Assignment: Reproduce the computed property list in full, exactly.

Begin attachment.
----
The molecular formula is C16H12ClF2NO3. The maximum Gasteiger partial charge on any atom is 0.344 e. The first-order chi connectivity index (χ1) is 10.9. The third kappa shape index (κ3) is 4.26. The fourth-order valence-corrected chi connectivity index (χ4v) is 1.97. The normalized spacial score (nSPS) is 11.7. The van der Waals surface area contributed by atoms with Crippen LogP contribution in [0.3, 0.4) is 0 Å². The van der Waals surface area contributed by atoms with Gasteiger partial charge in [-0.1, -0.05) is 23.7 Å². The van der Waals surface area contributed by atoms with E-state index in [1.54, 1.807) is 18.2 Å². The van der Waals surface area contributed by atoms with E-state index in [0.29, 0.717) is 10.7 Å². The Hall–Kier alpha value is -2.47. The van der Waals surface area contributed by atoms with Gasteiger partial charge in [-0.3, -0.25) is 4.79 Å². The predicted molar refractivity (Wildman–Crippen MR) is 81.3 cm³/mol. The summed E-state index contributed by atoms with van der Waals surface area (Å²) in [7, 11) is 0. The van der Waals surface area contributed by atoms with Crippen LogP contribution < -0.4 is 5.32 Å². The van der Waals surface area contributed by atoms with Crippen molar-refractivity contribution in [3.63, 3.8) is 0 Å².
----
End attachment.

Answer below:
The molecular formula is C16H12ClF2NO3. The maximum Gasteiger partial charge on any atom is 0.344 e. The first-order chi connectivity index (χ1) is 10.9. The third kappa shape index (κ3) is 4.26. The fourth-order valence-corrected chi connectivity index (χ4v) is 1.97. The normalized spacial score (nSPS) is 11.7. The van der Waals surface area contributed by atoms with Crippen LogP contribution in [0.3, 0.4) is 0 Å². The van der Waals surface area contributed by atoms with Gasteiger partial charge in [-0.1, -0.05) is 23.7 Å². The van der Waals surface area contributed by atoms with E-state index in [1.54, 1.807) is 18.2 Å². The van der Waals surface area contributed by atoms with E-state index in [0.29, 0.717) is 10.7 Å². The Hall–Kier alpha value is -2.47. The van der Waals surface area contributed by atoms with Gasteiger partial charge in [-0.3, -0.25) is 4.79 Å². The predicted molar refractivity (Wildman–Crippen MR) is 81.3 cm³/mol. The summed E-state index contributed by atoms with van der Waals surface area (Å²) in [7, 11) is 0. The van der Waals surface area contributed by atoms with Crippen LogP contribution < -0.4 is 5.32 Å². The van der Waals surface area contributed by atoms with Crippen molar-refractivity contribution in [3.63, 3.8) is 0 Å².